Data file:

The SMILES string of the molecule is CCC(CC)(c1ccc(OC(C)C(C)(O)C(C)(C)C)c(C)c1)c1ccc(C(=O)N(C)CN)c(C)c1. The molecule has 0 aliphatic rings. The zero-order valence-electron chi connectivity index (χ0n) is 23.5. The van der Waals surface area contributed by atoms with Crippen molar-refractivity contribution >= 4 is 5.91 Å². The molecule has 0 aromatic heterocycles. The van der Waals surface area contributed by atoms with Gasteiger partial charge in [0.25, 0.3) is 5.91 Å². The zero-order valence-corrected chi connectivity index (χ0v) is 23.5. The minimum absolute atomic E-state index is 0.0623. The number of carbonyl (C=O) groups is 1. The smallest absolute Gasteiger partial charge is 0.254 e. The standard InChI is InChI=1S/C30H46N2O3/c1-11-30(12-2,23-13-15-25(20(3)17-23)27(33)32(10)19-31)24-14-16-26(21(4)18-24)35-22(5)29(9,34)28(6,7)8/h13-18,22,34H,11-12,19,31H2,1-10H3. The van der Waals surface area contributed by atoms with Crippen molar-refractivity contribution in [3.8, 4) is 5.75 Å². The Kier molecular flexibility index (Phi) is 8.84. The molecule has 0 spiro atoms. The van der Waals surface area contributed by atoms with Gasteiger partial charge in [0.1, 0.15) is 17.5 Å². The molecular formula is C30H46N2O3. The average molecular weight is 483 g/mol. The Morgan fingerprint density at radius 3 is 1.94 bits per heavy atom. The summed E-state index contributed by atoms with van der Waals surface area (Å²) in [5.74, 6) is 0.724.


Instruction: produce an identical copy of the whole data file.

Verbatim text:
The SMILES string of the molecule is CCC(CC)(c1ccc(OC(C)C(C)(O)C(C)(C)C)c(C)c1)c1ccc(C(=O)N(C)CN)c(C)c1. The molecule has 0 aliphatic rings. The zero-order valence-electron chi connectivity index (χ0n) is 23.5. The van der Waals surface area contributed by atoms with Crippen molar-refractivity contribution >= 4 is 5.91 Å². The molecule has 0 aromatic heterocycles. The van der Waals surface area contributed by atoms with Gasteiger partial charge in [0.25, 0.3) is 5.91 Å². The zero-order valence-corrected chi connectivity index (χ0v) is 23.5. The minimum absolute atomic E-state index is 0.0623. The number of carbonyl (C=O) groups is 1. The smallest absolute Gasteiger partial charge is 0.254 e. The standard InChI is InChI=1S/C30H46N2O3/c1-11-30(12-2,23-13-15-25(20(3)17-23)27(33)32(10)19-31)24-14-16-26(21(4)18-24)35-22(5)29(9,34)28(6,7)8/h13-18,22,34H,11-12,19,31H2,1-10H3. The van der Waals surface area contributed by atoms with Crippen molar-refractivity contribution in [3.8, 4) is 5.75 Å². The Kier molecular flexibility index (Phi) is 8.84. The molecule has 0 spiro atoms. The van der Waals surface area contributed by atoms with Gasteiger partial charge in [0.1, 0.15) is 17.5 Å². The molecular formula is C30H46N2O3. The average molecular weight is 483 g/mol. The Morgan fingerprint density at radius 3 is 1.94 bits per heavy atom. The summed E-state index contributed by atoms with van der Waals surface area (Å²) in [5.74, 6) is 0.724.